excerpt from 'The music of Edmund Rubbra' pp. 3–4 (175 words)

excerpt from 'The music of Edmund Rubbra' pp. 3–4 (175 words)

part of

The music of Edmund Rubbra

original language

urn:iso:std:iso:639:ed-3:eng

in pages

3–4

type

text excerpt

encoded value

An equally vivid experience, and one that nothing since has been able to eradicate, occurred […] when I was perhaps nine or ten years of age […] It was a hot summer Sunday, and my father and I went for a longish walk which took us out of the town through a wood known as Harlestone Firs. […] Before entering the wood we rested a little, leaning on a gate that gave us a distant view of the town.  Suddenly, through the hazy heat, I heard distant bells, the music of which seemed suspended in the still air.  I was held motionless, the scenery vanished, and I was aware only of downward-drifting sounds that seemed isolated from everything else around me.  I have no doubt now that this experience, held captive for so long in my inner consciousness, gradually became so embedded in my musical thinking as to be the means whereby the disembodied bell-sounds I heard that summer afternoon became transmuted into those downward scales that constantly act as focal points in my textures.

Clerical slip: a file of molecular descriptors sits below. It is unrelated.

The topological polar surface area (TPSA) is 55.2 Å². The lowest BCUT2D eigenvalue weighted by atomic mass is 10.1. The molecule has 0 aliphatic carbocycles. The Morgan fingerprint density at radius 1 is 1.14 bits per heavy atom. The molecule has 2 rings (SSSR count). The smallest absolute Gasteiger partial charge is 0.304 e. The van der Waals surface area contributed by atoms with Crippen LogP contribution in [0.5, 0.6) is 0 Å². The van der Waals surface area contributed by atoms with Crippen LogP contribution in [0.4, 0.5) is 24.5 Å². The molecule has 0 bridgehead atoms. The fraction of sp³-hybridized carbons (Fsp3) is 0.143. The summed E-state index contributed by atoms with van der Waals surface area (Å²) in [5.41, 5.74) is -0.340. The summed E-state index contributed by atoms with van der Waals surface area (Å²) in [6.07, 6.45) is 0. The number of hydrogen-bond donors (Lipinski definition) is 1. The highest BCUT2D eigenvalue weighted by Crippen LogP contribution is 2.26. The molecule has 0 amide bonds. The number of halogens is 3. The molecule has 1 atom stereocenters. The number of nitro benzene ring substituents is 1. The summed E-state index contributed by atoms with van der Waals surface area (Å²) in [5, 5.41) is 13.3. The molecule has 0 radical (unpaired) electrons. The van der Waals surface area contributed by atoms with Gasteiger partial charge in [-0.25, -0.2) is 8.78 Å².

appears in search results as

excerpt from 'The music of Edmund Rubbra' pp. 3–4 (175 words)

1457543239544:

reported in source

1457543239544

documented in
Page data computed in 325 ms with 1,559,776 bytes allocated and 35 SPARQL queries executed.